Workplace pensions have been getting more mention than they have in a long time, thanks to the implementation of the new Workplace Pension Scheme.
The new scheme began last autumn and automatically enrolled millions of people into a workplace pension. Essentially, the scheme ensures that a percentage of your salary will go towards the pension scheme, which in turn means you are saving for your own retirement.
The enrolment began on October 1st 2012 and though millions joined, not everyone did straight away, while some won’t at all.
Those over the age of 22, earning over £8,105 will have joined the scheme if they are in employment but not paying a pension. However, those employed by companies with fewer than 120,000 employees will not join initially and will do so at a later date. This will occur between now and 2018 depending on your employer and the business at hand.
Initially, around 1% of the pre-tax salary you earn will be placed in the pension scheme – this is taken out before wages are given. Employers then match the amount, though this is taken from them and not from your pay. By the time the scheme reaches fruition in 2018, you will pay 5% of your wage, while your employer will also add 8% into the scheme.
Those who are already in work pension schemes will not be enrolled, though if you pay less than 2% you may need to pay more to meet the minimum threshold by 2012. This may be a matter for your HR department, so ask them.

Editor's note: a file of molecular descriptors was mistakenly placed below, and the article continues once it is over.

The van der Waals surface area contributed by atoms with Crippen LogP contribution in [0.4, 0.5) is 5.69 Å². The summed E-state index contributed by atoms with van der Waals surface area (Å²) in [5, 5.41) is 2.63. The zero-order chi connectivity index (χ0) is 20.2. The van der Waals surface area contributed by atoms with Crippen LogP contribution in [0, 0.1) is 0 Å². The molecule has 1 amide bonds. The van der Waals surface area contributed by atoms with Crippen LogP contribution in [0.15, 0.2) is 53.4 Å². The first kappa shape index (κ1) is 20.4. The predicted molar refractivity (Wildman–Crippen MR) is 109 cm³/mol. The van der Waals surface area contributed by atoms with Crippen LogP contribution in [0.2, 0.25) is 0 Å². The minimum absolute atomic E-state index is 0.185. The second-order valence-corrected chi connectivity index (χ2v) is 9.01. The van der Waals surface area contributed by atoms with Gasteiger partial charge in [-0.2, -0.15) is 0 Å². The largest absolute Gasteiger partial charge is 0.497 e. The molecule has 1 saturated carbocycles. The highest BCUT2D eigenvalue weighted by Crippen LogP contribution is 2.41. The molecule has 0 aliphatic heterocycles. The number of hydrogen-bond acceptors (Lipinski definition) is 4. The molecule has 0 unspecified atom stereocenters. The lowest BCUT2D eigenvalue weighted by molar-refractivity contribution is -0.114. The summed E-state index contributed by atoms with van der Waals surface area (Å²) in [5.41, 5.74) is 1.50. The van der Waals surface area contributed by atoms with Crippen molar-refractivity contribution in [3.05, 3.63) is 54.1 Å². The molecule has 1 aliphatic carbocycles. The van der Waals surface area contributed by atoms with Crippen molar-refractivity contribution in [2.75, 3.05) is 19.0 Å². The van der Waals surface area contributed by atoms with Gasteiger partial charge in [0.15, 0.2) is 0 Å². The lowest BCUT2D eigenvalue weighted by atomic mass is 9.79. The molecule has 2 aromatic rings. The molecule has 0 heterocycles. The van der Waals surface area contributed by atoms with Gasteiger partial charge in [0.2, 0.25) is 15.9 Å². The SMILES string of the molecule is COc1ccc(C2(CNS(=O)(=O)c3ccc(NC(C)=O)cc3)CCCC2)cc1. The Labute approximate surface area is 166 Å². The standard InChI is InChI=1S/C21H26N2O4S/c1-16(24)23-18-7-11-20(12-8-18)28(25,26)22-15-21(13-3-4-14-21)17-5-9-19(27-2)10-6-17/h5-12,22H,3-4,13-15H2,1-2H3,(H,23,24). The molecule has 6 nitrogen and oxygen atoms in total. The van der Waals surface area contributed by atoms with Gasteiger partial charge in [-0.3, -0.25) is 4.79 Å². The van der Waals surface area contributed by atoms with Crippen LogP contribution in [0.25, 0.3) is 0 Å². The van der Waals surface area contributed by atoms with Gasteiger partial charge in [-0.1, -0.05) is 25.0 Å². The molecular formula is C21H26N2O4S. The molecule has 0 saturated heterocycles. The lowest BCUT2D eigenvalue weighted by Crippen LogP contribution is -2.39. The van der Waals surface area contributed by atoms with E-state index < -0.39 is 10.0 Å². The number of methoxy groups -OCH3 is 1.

The money is invested in a pool with thousands of other people’s contributions across a wide range of stocks and shares. In time this will be narrowed down and there will be a number of different strategies to invest in. This may mean you are covered to retire early in the case of sickness or accident at work claims.
Like all pension funds you will have to pay to invest in the NEST pension scheme, and the present charge is 0.3%, though an additional charge of 1.8% is charged annually for the launch of the scheme, though this will be dropped in time – no date is yet set.
You can also opt out of the scheme if you like, though it is advised that you consider your options before doing so. Nest is there to help you save for retirement and with dwindling government pensions, it might be better to have an alternative option instead.
Pension schemes are increasingly a necessity, though have their place and should certainly be considered.
Cormac Reynolds has written a variety of articles on finance and insurance for a number of sites.